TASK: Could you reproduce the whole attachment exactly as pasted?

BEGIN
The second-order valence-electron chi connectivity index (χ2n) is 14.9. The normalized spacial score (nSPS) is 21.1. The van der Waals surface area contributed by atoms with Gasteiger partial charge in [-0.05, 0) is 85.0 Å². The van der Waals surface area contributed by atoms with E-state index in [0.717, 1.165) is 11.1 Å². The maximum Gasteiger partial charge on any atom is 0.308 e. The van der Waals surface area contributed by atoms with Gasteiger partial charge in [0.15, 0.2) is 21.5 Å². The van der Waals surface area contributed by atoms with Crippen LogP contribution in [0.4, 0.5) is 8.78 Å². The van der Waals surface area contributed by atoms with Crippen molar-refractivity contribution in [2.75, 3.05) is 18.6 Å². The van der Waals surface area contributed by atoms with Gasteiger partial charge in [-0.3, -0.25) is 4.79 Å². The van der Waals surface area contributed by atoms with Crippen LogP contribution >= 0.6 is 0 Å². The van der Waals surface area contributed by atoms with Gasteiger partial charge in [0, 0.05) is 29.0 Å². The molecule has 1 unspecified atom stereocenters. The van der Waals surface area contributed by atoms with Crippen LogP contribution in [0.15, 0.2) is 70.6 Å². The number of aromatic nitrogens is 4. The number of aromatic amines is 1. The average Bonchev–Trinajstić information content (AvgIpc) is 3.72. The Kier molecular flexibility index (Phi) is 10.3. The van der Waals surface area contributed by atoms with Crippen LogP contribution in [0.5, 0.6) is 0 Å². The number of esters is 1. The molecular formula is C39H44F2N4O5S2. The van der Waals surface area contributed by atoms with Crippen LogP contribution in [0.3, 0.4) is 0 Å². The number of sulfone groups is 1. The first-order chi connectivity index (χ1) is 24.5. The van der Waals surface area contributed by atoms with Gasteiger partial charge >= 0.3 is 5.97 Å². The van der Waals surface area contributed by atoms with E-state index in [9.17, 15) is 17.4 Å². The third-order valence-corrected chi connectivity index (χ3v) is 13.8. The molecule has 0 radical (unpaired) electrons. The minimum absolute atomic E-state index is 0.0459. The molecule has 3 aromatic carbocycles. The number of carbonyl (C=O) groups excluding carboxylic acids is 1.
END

The second-order valence-electron chi connectivity index (χ2n) is 14.9. The normalized spacial score (nSPS) is 21.1. The van der Waals surface area contributed by atoms with Gasteiger partial charge in [-0.05, 0) is 85.0 Å². The van der Waals surface area contributed by atoms with E-state index in [0.717, 1.165) is 11.1 Å². The maximum Gasteiger partial charge on any atom is 0.308 e. The van der Waals surface area contributed by atoms with Gasteiger partial charge in [0.15, 0.2) is 21.5 Å². The van der Waals surface area contributed by atoms with Crippen LogP contribution in [0.4, 0.5) is 8.78 Å². The van der Waals surface area contributed by atoms with Crippen molar-refractivity contribution in [2.75, 3.05) is 18.6 Å². The van der Waals surface area contributed by atoms with Gasteiger partial charge in [-0.3, -0.25) is 4.79 Å². The van der Waals surface area contributed by atoms with Crippen LogP contribution >= 0.6 is 0 Å². The van der Waals surface area contributed by atoms with Gasteiger partial charge in [0, 0.05) is 29.0 Å². The molecule has 1 unspecified atom stereocenters. The van der Waals surface area contributed by atoms with Crippen LogP contribution in [0.15, 0.2) is 70.6 Å². The number of aromatic nitrogens is 4. The number of aromatic amines is 1. The average Bonchev–Trinajstić information content (AvgIpc) is 3.72. The Kier molecular flexibility index (Phi) is 10.3. The van der Waals surface area contributed by atoms with Crippen LogP contribution in [0.5, 0.6) is 0 Å². The number of esters is 1. The molecular formula is C39H44F2N4O5S2. The van der Waals surface area contributed by atoms with Crippen LogP contribution in [0.3, 0.4) is 0 Å². The number of sulfone groups is 1. The first-order chi connectivity index (χ1) is 24.5. The van der Waals surface area contributed by atoms with Gasteiger partial charge >= 0.3 is 5.97 Å². The van der Waals surface area contributed by atoms with E-state index in [9.17, 15) is 17.4 Å². The third-order valence-corrected chi connectivity index (χ3v) is 13.8. The molecule has 0 radical (unpaired) electrons. The minimum absolute atomic E-state index is 0.0459. The molecule has 3 aromatic carbocycles. The number of carbonyl (C=O) groups excluding carboxylic acids is 1.